The proposal, which was submitted by Slovakia on behalf of the EU, was initiated by the Netherlands in an effort to bring together a European coalition requiring an inquiry to be set up and to examine civilian deaths in Yemen. According to the OHCHR, 3,980 civilians have been killed and 6,909 injured between 26 March 2015 and 22 September 2016. In a press release published on the same day, the OHCHR has expressed its will to see an international inquiry being set up: “In the light of the high civilian casualty numbers and the terrible suffering of the civilian population, we urge all parties to respect their obligations under international humanitarian law, including their obligation to respect the principles of distinction, proportionality and precaution. We reiterate our call for the setting up of an international and independent investigative body.”

The international investigation inquiry would have to review Saudi’s interventions in Yemen, as the armed coalition, led by Saudi Arabia, is accused of committing war crimes against civilians. UK Foreign Secretary General Boris Johnson has publicly rejected the need for such an inquiry or statements on any breach of international law. Responding to questions relating to a recent airstrike by the Saudi-led coalition which killed at least 19 civilians, including children, he replied that the UK was “using a very, very wide variety of information sources about what is happening to acquaint ourselves with the details”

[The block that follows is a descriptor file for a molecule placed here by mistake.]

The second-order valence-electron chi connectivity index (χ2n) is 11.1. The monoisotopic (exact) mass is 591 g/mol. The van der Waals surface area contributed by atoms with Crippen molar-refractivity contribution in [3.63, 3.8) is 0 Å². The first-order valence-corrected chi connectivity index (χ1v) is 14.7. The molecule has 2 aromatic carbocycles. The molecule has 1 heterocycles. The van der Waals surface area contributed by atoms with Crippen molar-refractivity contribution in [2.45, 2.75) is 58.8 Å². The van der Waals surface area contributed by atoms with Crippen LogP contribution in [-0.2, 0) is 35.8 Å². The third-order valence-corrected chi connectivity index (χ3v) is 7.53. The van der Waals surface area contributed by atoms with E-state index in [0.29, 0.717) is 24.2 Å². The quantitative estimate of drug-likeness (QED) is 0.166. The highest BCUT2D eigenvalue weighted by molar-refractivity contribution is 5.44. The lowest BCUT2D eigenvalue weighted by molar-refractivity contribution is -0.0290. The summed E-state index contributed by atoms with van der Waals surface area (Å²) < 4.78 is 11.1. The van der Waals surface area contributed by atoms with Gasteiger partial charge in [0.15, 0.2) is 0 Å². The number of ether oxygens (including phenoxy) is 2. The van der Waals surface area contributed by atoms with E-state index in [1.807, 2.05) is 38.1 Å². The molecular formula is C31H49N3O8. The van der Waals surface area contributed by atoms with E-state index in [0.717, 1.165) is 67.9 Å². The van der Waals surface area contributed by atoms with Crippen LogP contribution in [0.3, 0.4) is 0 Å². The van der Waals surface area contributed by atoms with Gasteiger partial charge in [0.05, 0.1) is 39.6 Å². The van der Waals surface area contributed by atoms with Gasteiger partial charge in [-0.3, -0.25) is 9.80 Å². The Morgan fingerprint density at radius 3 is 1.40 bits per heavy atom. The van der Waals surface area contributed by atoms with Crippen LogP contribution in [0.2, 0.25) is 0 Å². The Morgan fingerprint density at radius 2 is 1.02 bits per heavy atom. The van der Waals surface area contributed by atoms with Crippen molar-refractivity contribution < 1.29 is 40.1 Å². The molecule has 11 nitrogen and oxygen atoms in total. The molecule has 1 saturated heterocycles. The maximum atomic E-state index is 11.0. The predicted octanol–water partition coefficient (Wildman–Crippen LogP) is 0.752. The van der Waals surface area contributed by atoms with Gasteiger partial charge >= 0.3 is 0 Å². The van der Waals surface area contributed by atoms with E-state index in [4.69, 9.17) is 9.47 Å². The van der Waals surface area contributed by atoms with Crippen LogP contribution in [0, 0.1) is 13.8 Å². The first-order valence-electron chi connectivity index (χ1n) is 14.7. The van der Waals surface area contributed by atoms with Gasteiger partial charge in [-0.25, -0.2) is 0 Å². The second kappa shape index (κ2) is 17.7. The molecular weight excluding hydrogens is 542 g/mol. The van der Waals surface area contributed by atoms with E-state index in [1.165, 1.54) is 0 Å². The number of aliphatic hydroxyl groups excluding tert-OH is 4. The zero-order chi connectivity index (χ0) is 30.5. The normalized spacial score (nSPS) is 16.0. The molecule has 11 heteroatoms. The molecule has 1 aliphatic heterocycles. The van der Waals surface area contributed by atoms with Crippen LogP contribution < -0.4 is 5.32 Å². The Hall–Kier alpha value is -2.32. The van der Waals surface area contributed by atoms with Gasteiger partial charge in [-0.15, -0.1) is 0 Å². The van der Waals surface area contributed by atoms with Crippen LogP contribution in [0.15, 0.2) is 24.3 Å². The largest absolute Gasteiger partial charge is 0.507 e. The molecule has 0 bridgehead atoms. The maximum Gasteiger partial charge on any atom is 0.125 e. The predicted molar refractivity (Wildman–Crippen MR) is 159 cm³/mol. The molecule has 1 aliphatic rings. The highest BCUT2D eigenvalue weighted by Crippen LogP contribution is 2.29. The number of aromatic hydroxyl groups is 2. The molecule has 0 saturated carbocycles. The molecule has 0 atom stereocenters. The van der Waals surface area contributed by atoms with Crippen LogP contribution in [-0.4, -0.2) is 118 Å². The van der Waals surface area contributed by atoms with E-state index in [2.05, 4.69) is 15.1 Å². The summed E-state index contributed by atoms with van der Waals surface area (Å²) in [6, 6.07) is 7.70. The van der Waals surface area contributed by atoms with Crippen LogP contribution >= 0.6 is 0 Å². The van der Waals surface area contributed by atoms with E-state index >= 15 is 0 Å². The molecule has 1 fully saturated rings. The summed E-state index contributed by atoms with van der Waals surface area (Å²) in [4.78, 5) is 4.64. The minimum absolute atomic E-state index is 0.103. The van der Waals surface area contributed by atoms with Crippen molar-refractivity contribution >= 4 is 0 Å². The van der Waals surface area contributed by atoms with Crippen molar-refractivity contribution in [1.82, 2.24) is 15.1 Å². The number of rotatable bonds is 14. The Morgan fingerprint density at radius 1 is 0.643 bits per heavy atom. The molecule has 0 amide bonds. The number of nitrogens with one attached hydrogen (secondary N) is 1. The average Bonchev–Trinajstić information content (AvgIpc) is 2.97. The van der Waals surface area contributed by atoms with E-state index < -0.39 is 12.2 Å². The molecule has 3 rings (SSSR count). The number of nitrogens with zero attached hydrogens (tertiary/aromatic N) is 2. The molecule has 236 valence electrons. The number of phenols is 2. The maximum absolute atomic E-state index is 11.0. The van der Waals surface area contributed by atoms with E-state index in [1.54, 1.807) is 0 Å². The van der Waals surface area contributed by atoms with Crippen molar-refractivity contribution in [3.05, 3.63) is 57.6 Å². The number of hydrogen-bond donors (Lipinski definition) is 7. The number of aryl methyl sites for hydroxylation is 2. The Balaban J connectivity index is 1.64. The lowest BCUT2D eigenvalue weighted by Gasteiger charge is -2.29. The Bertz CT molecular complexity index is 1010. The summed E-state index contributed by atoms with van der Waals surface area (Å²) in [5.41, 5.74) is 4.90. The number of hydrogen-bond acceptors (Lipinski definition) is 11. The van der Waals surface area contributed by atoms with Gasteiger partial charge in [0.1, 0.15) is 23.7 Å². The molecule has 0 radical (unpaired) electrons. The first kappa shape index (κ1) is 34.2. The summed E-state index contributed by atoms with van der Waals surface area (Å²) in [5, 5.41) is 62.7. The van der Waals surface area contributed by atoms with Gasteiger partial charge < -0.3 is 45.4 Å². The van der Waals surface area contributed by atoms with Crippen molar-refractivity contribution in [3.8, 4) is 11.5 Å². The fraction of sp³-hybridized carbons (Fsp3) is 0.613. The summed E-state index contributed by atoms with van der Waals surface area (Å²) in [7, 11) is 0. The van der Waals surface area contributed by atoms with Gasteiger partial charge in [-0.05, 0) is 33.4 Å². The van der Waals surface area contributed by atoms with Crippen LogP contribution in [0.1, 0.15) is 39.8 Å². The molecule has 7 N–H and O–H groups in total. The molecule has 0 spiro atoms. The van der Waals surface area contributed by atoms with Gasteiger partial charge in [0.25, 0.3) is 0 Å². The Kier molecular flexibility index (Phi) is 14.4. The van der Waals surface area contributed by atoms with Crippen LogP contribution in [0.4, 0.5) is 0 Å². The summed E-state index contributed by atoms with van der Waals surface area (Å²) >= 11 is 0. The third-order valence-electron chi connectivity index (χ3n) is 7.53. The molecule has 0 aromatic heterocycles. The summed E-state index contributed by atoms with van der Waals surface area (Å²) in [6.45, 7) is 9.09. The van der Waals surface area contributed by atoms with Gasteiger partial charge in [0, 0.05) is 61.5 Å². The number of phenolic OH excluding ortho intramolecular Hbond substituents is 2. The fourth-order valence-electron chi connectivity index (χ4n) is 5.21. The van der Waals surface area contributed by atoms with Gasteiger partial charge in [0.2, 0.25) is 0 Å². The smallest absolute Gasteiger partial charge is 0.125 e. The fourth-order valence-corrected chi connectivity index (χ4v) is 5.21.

But assertions from human rights organizations accuse the UK to protect its ally. Andrew Smith of Campaign Against Arms Trade said: “For 18 months now, UK arms have been central to the destruction of Yemen. The aid that is being given amounts to a small fraction of the damage that has been caused and pales in comparison to the £3.3bn worth of arms that have been licensed. Theresa May and Boris Johnson must end the arms sales and put a stop to the uncritical support that the UK provides for the Saudi regime.”